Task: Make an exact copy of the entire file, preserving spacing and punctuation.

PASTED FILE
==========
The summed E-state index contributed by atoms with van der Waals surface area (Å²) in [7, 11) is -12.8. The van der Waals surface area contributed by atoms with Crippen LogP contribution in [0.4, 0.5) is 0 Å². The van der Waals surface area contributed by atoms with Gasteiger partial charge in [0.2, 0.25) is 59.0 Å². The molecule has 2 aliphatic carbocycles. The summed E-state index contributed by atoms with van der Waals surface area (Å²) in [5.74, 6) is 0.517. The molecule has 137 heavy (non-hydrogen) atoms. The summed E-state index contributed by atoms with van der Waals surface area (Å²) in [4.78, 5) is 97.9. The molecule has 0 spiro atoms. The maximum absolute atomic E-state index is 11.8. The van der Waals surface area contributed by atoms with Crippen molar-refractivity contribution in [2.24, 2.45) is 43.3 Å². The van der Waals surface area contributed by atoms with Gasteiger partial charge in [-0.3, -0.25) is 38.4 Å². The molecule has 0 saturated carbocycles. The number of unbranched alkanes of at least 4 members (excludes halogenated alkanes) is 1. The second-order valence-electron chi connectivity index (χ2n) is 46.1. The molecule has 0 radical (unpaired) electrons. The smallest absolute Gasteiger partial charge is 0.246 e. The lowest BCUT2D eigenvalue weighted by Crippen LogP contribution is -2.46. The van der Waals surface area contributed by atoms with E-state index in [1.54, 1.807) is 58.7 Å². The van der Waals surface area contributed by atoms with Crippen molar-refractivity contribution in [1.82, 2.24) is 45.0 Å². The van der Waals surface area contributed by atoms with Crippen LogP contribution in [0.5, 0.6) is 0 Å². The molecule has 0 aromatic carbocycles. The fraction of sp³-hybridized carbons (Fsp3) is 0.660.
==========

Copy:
The summed E-state index contributed by atoms with van der Waals surface area (Å²) in [7, 11) is -12.8. The van der Waals surface area contributed by atoms with Crippen LogP contribution in [0.4, 0.5) is 0 Å². The van der Waals surface area contributed by atoms with Gasteiger partial charge in [0.2, 0.25) is 59.0 Å². The molecule has 2 aliphatic carbocycles. The summed E-state index contributed by atoms with van der Waals surface area (Å²) in [5.74, 6) is 0.517. The molecule has 137 heavy (non-hydrogen) atoms. The summed E-state index contributed by atoms with van der Waals surface area (Å²) in [4.78, 5) is 97.9. The molecule has 0 spiro atoms. The maximum absolute atomic E-state index is 11.8. The van der Waals surface area contributed by atoms with Crippen molar-refractivity contribution in [2.24, 2.45) is 43.3 Å². The van der Waals surface area contributed by atoms with Gasteiger partial charge in [-0.3, -0.25) is 38.4 Å². The molecule has 0 saturated carbocycles. The number of unbranched alkanes of at least 4 members (excludes halogenated alkanes) is 1. The second-order valence-electron chi connectivity index (χ2n) is 46.1. The molecule has 0 radical (unpaired) electrons. The smallest absolute Gasteiger partial charge is 0.246 e. The lowest BCUT2D eigenvalue weighted by Crippen LogP contribution is -2.46. The van der Waals surface area contributed by atoms with E-state index in [1.54, 1.807) is 58.7 Å². The van der Waals surface area contributed by atoms with Crippen molar-refractivity contribution in [1.82, 2.24) is 45.0 Å². The van der Waals surface area contributed by atoms with Crippen LogP contribution in [0.5, 0.6) is 0 Å². The molecule has 0 aromatic carbocycles. The fraction of sp³-hybridized carbons (Fsp3) is 0.660.